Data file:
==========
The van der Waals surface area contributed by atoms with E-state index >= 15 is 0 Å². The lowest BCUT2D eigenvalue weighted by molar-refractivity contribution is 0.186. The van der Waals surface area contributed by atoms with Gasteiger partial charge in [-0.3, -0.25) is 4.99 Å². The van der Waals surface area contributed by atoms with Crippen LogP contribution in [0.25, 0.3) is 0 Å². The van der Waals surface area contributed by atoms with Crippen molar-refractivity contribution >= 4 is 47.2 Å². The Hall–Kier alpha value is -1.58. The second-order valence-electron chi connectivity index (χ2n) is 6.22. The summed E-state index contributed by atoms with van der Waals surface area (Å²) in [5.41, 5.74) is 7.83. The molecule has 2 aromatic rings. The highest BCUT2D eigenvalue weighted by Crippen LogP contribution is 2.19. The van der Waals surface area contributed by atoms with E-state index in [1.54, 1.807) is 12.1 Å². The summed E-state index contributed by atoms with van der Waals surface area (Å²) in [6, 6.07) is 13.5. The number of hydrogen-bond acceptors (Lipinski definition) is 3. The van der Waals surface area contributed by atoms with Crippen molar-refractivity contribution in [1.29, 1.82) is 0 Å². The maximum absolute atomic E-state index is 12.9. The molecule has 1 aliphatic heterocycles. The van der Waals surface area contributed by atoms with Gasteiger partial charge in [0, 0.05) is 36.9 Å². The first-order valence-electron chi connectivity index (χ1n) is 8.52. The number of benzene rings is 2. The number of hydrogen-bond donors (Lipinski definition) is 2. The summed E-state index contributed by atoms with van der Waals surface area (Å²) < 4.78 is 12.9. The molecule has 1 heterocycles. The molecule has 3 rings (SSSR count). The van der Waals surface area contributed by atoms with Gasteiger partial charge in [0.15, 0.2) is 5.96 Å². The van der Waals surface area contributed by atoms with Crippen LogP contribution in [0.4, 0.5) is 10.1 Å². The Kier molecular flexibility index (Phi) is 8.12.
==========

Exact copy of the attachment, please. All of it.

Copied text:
The van der Waals surface area contributed by atoms with E-state index >= 15 is 0 Å². The lowest BCUT2D eigenvalue weighted by molar-refractivity contribution is 0.186. The van der Waals surface area contributed by atoms with Gasteiger partial charge in [-0.3, -0.25) is 4.99 Å². The van der Waals surface area contributed by atoms with Crippen LogP contribution in [0.25, 0.3) is 0 Å². The van der Waals surface area contributed by atoms with Crippen molar-refractivity contribution >= 4 is 47.2 Å². The Hall–Kier alpha value is -1.58. The second-order valence-electron chi connectivity index (χ2n) is 6.22. The summed E-state index contributed by atoms with van der Waals surface area (Å²) in [5.41, 5.74) is 7.83. The molecule has 2 aromatic rings. The highest BCUT2D eigenvalue weighted by Crippen LogP contribution is 2.19. The van der Waals surface area contributed by atoms with E-state index in [1.54, 1.807) is 12.1 Å². The summed E-state index contributed by atoms with van der Waals surface area (Å²) in [6, 6.07) is 13.5. The number of hydrogen-bond acceptors (Lipinski definition) is 3. The van der Waals surface area contributed by atoms with Crippen molar-refractivity contribution in [1.29, 1.82) is 0 Å². The maximum absolute atomic E-state index is 12.9. The molecule has 1 aliphatic heterocycles. The van der Waals surface area contributed by atoms with Gasteiger partial charge in [0, 0.05) is 36.9 Å². The first-order valence-electron chi connectivity index (χ1n) is 8.52. The number of benzene rings is 2. The number of hydrogen-bond donors (Lipinski definition) is 2. The summed E-state index contributed by atoms with van der Waals surface area (Å²) < 4.78 is 12.9. The molecule has 1 heterocycles. The molecule has 3 rings (SSSR count). The van der Waals surface area contributed by atoms with Gasteiger partial charge in [0.15, 0.2) is 5.96 Å². The van der Waals surface area contributed by atoms with Crippen LogP contribution in [0.4, 0.5) is 10.1 Å². The Kier molecular flexibility index (Phi) is 8.12.